"Room" / "Play" & "Silence
Emma Donoghue's “Room” is one of the most accomplished popular novels of recent years. The story of a young woman struggling to survive an abusive abduction scenario along with the son to whom she has given birth whilst in captivity, its effectiveness comes from the skill with which she conveys the surreal fact that the small room in which they are enclosed is the only universe the child, Jack, can comprehend.
Had it focussed on the bare bones of the plot, Lenny Abrahamson's cinematic adaptation could have been a TV-movie of the week cliché-fest. Imaginative camerawork, a subtle score (by Stephen Rennicks) and wonderful central performances from Brie Larson and young Jacob Tremblay, however, ensure that the clammy reality of their shared plight is rendered with dreamlike intensity. The integrity of the narrative has been maintained by having Donoghue write the screenplay herself; therefore the story continues past the point at which a more conventional Hollywood movie might conclude, and after the heart-stopping climax, one kind of tension is replaced by another.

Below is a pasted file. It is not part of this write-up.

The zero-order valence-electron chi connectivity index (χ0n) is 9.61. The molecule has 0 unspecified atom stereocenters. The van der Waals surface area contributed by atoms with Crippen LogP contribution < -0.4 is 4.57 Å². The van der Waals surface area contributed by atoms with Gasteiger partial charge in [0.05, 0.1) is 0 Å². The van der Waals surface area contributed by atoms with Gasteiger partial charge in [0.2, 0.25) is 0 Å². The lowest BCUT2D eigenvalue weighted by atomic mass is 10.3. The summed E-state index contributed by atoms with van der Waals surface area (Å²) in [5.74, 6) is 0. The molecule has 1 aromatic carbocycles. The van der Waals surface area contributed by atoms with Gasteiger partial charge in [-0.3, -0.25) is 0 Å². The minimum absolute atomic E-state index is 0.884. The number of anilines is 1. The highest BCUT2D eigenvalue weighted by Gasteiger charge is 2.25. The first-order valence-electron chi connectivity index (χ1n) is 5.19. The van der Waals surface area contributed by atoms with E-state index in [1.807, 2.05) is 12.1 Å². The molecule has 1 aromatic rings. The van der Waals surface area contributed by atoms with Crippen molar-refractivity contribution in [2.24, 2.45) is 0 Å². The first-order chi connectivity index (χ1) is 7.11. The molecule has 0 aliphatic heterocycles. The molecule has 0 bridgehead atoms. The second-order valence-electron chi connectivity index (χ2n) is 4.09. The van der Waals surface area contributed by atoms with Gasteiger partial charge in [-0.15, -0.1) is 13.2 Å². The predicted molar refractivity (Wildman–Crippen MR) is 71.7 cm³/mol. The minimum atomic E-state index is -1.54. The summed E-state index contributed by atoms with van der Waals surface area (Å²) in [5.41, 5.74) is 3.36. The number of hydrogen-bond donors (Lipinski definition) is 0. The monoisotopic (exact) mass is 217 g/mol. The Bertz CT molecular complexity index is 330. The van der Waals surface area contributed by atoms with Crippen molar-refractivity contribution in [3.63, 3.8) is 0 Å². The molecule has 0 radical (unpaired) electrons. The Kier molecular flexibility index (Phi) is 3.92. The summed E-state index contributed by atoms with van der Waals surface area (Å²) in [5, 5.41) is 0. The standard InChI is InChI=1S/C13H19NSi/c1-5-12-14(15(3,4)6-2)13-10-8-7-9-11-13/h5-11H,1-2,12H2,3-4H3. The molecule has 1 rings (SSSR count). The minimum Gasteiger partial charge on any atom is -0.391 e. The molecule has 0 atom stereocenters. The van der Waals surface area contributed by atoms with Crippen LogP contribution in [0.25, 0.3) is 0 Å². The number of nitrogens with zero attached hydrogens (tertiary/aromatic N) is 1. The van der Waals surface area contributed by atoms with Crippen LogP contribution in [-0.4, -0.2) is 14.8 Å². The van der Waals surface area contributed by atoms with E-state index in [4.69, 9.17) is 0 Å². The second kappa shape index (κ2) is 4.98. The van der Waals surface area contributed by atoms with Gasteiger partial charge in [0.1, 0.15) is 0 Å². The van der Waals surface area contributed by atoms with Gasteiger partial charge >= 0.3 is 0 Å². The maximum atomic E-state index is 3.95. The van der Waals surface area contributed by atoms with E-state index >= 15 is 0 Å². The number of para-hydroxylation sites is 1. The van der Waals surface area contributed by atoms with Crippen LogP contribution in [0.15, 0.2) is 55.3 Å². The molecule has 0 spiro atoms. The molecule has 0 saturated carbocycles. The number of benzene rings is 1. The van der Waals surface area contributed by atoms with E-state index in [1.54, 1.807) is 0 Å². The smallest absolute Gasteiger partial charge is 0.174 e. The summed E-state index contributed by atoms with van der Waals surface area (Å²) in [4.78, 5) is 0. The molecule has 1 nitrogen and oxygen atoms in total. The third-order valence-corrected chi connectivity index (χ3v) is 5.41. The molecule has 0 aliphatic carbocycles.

Ultimately “Room” is a hymn to motherhood, but it is unrelentingly unsentimental and utterly deserving of all the plaudits it is receiving.
|Victoria John in "Play" (Pallasca Photography)|
My first theatre reviewing assignment of the year was the opening presentation in the new season from Cardiff’s The Other Room – a double bill comprising Samuel Beckett’s “Play” (the one with the people in jars) and Harold Pinter’s “Silence”; both involving three people reflecting poetically on past, unhappy relationships. A short but intense evening’s entertainment.